“As usual, Jay Powell and the Federal Reserve are slow to act. Germany and others are pumping money into their economies. Other Central Banks are much more aggressive. The U.S. should have, for all of the right reasons, the lowest Rate. We don’t, putting us at a competitive disadvantage. We should be leading, not following!” We’d rather think the Fed will wait until march 18 then cut by 50, than deliver an intermeeting cut of say 25bps and then another at mid-month, if for no other reason than not being seen to be pandered to political pressure”.
The rally across global equity markets, that sees the US market come into the last hour of NYSE trade with gains of between 1.9% and 2.8% for the main indices, began in our time yesterday after the Bank of Japan followed up its announcement of willingness to provide adequate liquidity support to the financial system with a ¥500bn repo market injection and, on some reports, a step up in its purchase of equity ETFs. Shanghai also had a very good day with obvious suspicions of an invisible hand at work, the Shanghai Composite adding 3.3% (the ASX 200 in contrast was down 0.8%).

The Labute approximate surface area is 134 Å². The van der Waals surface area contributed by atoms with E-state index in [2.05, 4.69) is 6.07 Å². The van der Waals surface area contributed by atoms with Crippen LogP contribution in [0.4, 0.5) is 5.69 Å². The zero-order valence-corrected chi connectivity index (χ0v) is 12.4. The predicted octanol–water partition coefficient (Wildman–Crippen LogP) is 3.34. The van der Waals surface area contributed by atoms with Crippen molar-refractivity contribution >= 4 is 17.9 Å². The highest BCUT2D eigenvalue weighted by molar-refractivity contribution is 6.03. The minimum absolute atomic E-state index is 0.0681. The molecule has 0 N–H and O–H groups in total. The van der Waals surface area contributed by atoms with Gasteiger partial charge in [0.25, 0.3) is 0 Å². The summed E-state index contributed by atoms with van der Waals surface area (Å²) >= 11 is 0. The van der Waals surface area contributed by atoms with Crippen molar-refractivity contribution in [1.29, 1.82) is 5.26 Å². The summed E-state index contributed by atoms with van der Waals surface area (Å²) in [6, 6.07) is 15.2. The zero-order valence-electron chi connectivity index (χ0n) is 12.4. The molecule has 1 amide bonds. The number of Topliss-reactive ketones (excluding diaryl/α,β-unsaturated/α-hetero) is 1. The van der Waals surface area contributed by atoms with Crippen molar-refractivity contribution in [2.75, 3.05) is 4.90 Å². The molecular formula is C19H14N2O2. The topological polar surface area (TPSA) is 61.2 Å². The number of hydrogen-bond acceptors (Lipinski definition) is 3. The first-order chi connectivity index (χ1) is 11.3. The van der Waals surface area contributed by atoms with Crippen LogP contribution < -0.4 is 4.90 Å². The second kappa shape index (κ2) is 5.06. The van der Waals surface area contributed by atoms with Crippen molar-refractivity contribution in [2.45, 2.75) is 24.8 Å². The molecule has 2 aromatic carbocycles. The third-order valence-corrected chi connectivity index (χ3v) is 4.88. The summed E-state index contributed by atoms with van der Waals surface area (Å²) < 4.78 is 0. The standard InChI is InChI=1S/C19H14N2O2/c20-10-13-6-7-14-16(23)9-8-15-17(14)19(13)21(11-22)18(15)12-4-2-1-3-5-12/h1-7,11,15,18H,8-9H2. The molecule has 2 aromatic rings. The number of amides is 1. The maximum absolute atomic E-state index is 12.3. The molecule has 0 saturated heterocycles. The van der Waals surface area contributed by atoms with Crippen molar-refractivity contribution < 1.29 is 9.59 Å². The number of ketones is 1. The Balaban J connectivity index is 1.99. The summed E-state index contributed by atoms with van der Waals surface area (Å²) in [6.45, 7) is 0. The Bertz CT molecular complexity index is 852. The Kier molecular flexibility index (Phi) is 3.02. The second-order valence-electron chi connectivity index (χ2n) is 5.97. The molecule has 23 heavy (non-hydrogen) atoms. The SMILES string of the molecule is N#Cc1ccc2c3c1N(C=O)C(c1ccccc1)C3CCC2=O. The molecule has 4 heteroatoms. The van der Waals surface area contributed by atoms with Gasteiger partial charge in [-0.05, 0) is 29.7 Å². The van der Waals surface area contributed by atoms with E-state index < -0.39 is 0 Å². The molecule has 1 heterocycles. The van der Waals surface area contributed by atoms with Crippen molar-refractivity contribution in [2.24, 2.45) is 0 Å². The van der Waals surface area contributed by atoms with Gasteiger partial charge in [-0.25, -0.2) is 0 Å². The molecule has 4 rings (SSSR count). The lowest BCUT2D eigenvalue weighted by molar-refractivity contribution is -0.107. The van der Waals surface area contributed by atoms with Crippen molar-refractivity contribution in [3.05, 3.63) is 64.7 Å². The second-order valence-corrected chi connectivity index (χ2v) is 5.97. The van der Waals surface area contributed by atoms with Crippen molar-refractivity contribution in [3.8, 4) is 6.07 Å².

Bond markets are continuing on their road of discounting ever lower central bank policy rates and in some cases more balance sheet expansion (first BoJ, then the ECB?). US 10-year Treasuries are down another 9bps to 1.06%. Considering 100bp of Fed rate cuts are now priced by year end, which if delivered would take the mid-point of the Fed’s policy target range to 0.625%, predictions for sub-1% 10-year Treasury yields is hardly ambitious, considering that in Europe, the 10-year Bund yield roughly matches the ECBs -50bp policy Discount Rate.